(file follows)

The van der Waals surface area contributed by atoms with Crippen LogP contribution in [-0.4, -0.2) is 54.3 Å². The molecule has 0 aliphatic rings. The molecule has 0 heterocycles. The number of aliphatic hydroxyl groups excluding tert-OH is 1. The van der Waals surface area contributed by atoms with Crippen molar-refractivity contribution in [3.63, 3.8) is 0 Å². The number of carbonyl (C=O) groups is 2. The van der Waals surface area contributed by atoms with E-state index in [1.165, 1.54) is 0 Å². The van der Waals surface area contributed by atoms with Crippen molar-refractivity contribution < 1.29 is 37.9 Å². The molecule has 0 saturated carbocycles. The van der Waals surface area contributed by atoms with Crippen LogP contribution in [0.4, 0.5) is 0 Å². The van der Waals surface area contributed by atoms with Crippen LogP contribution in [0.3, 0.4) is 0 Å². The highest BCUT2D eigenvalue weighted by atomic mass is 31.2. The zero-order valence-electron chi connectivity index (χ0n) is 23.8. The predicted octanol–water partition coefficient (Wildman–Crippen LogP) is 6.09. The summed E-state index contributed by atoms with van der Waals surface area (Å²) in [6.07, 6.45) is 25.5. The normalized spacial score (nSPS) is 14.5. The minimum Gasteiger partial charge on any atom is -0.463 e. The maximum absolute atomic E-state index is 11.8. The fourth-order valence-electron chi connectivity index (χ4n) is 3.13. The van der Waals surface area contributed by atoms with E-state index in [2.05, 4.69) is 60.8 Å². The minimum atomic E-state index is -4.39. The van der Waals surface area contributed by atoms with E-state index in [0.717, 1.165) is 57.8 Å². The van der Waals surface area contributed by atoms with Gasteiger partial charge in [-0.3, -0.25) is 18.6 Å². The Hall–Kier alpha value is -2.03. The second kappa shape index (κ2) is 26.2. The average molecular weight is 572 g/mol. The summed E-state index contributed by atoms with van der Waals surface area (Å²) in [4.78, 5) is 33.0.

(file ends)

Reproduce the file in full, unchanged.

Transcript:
The van der Waals surface area contributed by atoms with Crippen LogP contribution in [-0.4, -0.2) is 54.3 Å². The molecule has 0 aliphatic rings. The molecule has 0 heterocycles. The number of aliphatic hydroxyl groups excluding tert-OH is 1. The van der Waals surface area contributed by atoms with Crippen molar-refractivity contribution in [3.63, 3.8) is 0 Å². The number of carbonyl (C=O) groups is 2. The van der Waals surface area contributed by atoms with E-state index in [1.165, 1.54) is 0 Å². The van der Waals surface area contributed by atoms with Crippen molar-refractivity contribution < 1.29 is 37.9 Å². The molecule has 0 saturated carbocycles. The van der Waals surface area contributed by atoms with Crippen LogP contribution in [0.4, 0.5) is 0 Å². The van der Waals surface area contributed by atoms with Crippen LogP contribution in [0.3, 0.4) is 0 Å². The highest BCUT2D eigenvalue weighted by atomic mass is 31.2. The zero-order valence-electron chi connectivity index (χ0n) is 23.8. The predicted octanol–water partition coefficient (Wildman–Crippen LogP) is 6.09. The summed E-state index contributed by atoms with van der Waals surface area (Å²) in [6.07, 6.45) is 25.5. The normalized spacial score (nSPS) is 14.5. The minimum Gasteiger partial charge on any atom is -0.463 e. The maximum absolute atomic E-state index is 11.8. The fourth-order valence-electron chi connectivity index (χ4n) is 3.13. The van der Waals surface area contributed by atoms with E-state index in [2.05, 4.69) is 60.8 Å². The minimum atomic E-state index is -4.39. The van der Waals surface area contributed by atoms with E-state index in [0.717, 1.165) is 57.8 Å². The van der Waals surface area contributed by atoms with Gasteiger partial charge in [-0.3, -0.25) is 18.6 Å². The Hall–Kier alpha value is -2.03. The second kappa shape index (κ2) is 26.2. The average molecular weight is 572 g/mol. The summed E-state index contributed by atoms with van der Waals surface area (Å²) in [4.78, 5) is 33.0.